Portland tolls: Price first, add capacity later
PORTLAND — A state policy advisory committee plans to recommend tolling all lanes of Interstate 5 in Portland and the Abernethy Bridge on Interstate 205 as a strategy to reduce traffic congestion and raise revenue to add a third lane on the two-lane stretches of I-205.
Tolls on I-5 would extend from Northeast Going/Alberta Street to Southwest Multnomah Boulevard and vary depending on time of day and levels of congestion.
"What congestion pricing does … is it actually reduces the number of people on the road during peak period travel, gets the through traffic that we're looking for, that we thought we needed with increased road space, but we actually get it with the pricing," said committee member Chris Hagerbaumer of the Oregon Environmental Council. "…This is the cheapest way to get new 'capacity.'"
The tolls would be launched as a pilot program to prove to the public the efficacy of congestion-priced tolls in reducing traffic congestion. The second part of the recommendation calls for analyzing the results of the tolls and possibly developing a subsequent, comprehensive plan for tolling other highways in the Portland area.
Several committee members asked that increased transit services be a condition of imposing any tolls to help mitigate the impact the tolls could take on low-income commuters.
"It's hard to price people for something when we cannot provide them with other options," said committee member Craig Dirksen of the Metro Council. "We need to include transit access from the very beginning."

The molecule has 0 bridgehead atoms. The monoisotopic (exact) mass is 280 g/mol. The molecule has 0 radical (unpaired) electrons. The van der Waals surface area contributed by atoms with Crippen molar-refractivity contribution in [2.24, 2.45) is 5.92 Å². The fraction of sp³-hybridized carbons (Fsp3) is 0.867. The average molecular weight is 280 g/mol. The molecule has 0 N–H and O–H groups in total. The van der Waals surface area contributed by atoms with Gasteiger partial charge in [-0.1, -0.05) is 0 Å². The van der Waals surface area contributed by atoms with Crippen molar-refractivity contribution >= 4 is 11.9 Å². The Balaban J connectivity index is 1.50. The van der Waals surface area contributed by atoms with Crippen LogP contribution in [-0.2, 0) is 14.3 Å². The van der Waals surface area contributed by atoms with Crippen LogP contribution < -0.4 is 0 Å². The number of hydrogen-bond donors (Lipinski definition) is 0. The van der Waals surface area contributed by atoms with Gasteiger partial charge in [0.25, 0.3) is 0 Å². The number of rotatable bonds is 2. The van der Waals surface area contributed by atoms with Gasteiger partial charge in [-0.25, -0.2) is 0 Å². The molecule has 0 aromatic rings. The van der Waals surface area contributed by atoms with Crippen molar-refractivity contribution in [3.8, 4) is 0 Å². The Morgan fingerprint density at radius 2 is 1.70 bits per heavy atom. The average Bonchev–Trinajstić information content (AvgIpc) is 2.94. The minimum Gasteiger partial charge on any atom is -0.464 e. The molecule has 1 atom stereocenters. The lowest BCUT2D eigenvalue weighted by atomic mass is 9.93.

The 25 members of the committee failed to reach consensus on every aspect of the plan they'll recommend. Each has an opportunity to write an explanation for their support or opposition of the plan in the final draft of the recommendation.
Representatives for environmental and trucking interests clashed over whether the pilot should include raising revenue to build another lane on I-205 from Highway 99 East to Stafford Road. Environmental representatives want to encourage transit, carpooling and other alternative modes of transportation to decrease demand on the roadways rather than increase space for more vehicles.
Jana Jarvis of the Oregon Trucking Association said she would support a plan only if it included raising revenue for additional lanes.
"Congestion" or "value pricing" refers to the practice of changing the toll price for a freeway or a lane based on how much congestion is on the roadway during that time. During the rush-hour periods, the price would be higher, and at some times at night, there might be no cost to use the same road.
A $5.3 billion transportation-funding bill passed last year requires the Oregon Transportation Commission to consider tolling in the Portland metro area but does not mandate it.
A final version of the recommendation is scheduled to be presented to the transportation commissioners at their July 12 meeting.
They have until December to send a proposal to the Federal Highway Administration, which would need to approve any plan.
It would take several years to implement the tolling scheme, according to state transportation officials.